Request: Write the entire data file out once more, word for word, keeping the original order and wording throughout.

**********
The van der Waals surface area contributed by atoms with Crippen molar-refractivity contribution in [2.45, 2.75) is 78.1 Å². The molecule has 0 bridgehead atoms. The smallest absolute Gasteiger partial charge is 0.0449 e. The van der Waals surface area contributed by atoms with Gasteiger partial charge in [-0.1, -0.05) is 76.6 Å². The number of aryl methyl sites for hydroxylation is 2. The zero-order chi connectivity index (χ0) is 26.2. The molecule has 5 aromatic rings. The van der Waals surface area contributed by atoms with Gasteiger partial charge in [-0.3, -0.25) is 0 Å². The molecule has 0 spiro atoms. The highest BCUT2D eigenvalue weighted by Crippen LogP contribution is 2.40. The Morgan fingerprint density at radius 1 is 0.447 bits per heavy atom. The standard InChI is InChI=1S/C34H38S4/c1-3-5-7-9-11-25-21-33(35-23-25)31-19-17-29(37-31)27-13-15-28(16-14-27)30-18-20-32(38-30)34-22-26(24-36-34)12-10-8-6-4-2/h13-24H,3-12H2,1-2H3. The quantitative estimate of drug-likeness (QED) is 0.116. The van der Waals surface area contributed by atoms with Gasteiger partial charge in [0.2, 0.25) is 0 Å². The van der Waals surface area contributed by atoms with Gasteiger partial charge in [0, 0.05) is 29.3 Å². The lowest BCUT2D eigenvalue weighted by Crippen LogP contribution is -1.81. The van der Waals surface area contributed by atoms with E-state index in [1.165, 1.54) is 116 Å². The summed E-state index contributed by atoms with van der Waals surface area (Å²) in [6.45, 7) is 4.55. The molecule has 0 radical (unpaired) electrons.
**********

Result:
The van der Waals surface area contributed by atoms with Crippen molar-refractivity contribution in [2.45, 2.75) is 78.1 Å². The molecule has 0 bridgehead atoms. The smallest absolute Gasteiger partial charge is 0.0449 e. The van der Waals surface area contributed by atoms with Gasteiger partial charge in [-0.1, -0.05) is 76.6 Å². The number of aryl methyl sites for hydroxylation is 2. The zero-order chi connectivity index (χ0) is 26.2. The molecule has 5 aromatic rings. The van der Waals surface area contributed by atoms with Gasteiger partial charge in [-0.3, -0.25) is 0 Å². The molecule has 0 spiro atoms. The highest BCUT2D eigenvalue weighted by Crippen LogP contribution is 2.40. The Morgan fingerprint density at radius 1 is 0.447 bits per heavy atom. The standard InChI is InChI=1S/C34H38S4/c1-3-5-7-9-11-25-21-33(35-23-25)31-19-17-29(37-31)27-13-15-28(16-14-27)30-18-20-32(38-30)34-22-26(24-36-34)12-10-8-6-4-2/h13-24H,3-12H2,1-2H3. The quantitative estimate of drug-likeness (QED) is 0.116. The van der Waals surface area contributed by atoms with Gasteiger partial charge in [0.2, 0.25) is 0 Å². The van der Waals surface area contributed by atoms with Gasteiger partial charge in [0, 0.05) is 29.3 Å². The lowest BCUT2D eigenvalue weighted by Crippen LogP contribution is -1.81. The van der Waals surface area contributed by atoms with E-state index in [1.165, 1.54) is 116 Å². The summed E-state index contributed by atoms with van der Waals surface area (Å²) in [6.45, 7) is 4.55. The molecule has 0 radical (unpaired) electrons.